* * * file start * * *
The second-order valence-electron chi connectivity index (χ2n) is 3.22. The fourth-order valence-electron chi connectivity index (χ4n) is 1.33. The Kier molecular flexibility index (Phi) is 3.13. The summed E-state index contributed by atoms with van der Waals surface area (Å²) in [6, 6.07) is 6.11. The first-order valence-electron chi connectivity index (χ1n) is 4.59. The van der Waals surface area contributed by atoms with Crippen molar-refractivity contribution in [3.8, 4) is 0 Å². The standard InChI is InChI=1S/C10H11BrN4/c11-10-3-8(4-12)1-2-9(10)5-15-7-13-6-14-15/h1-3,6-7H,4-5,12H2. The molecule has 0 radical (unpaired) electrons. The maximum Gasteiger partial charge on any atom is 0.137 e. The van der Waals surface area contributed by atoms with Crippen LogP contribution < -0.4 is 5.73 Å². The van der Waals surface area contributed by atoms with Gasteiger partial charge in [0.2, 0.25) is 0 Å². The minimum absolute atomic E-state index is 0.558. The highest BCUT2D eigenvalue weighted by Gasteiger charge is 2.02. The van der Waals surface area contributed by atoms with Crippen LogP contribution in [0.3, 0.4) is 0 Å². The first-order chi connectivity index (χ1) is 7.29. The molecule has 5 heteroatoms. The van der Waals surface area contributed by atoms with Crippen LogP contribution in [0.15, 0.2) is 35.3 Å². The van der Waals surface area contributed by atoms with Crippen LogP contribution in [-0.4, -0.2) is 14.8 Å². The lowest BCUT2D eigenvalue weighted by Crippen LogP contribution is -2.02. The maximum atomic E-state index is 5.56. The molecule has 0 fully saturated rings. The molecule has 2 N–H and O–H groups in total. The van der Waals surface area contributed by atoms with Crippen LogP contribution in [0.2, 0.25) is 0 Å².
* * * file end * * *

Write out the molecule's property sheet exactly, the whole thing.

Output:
The second-order valence-electron chi connectivity index (χ2n) is 3.22. The fourth-order valence-electron chi connectivity index (χ4n) is 1.33. The Kier molecular flexibility index (Phi) is 3.13. The summed E-state index contributed by atoms with van der Waals surface area (Å²) in [6, 6.07) is 6.11. The first-order valence-electron chi connectivity index (χ1n) is 4.59. The van der Waals surface area contributed by atoms with Crippen molar-refractivity contribution in [3.8, 4) is 0 Å². The standard InChI is InChI=1S/C10H11BrN4/c11-10-3-8(4-12)1-2-9(10)5-15-7-13-6-14-15/h1-3,6-7H,4-5,12H2. The molecule has 0 radical (unpaired) electrons. The maximum Gasteiger partial charge on any atom is 0.137 e. The van der Waals surface area contributed by atoms with Crippen LogP contribution < -0.4 is 5.73 Å². The van der Waals surface area contributed by atoms with Gasteiger partial charge in [0.2, 0.25) is 0 Å². The minimum absolute atomic E-state index is 0.558. The highest BCUT2D eigenvalue weighted by Gasteiger charge is 2.02. The van der Waals surface area contributed by atoms with Crippen LogP contribution in [0.3, 0.4) is 0 Å². The first-order chi connectivity index (χ1) is 7.29. The molecule has 5 heteroatoms. The van der Waals surface area contributed by atoms with Crippen LogP contribution in [0.15, 0.2) is 35.3 Å². The van der Waals surface area contributed by atoms with Crippen LogP contribution in [-0.4, -0.2) is 14.8 Å². The lowest BCUT2D eigenvalue weighted by Crippen LogP contribution is -2.02. The maximum atomic E-state index is 5.56. The molecule has 0 fully saturated rings. The molecule has 2 N–H and O–H groups in total. The van der Waals surface area contributed by atoms with Crippen LogP contribution in [0.2, 0.25) is 0 Å².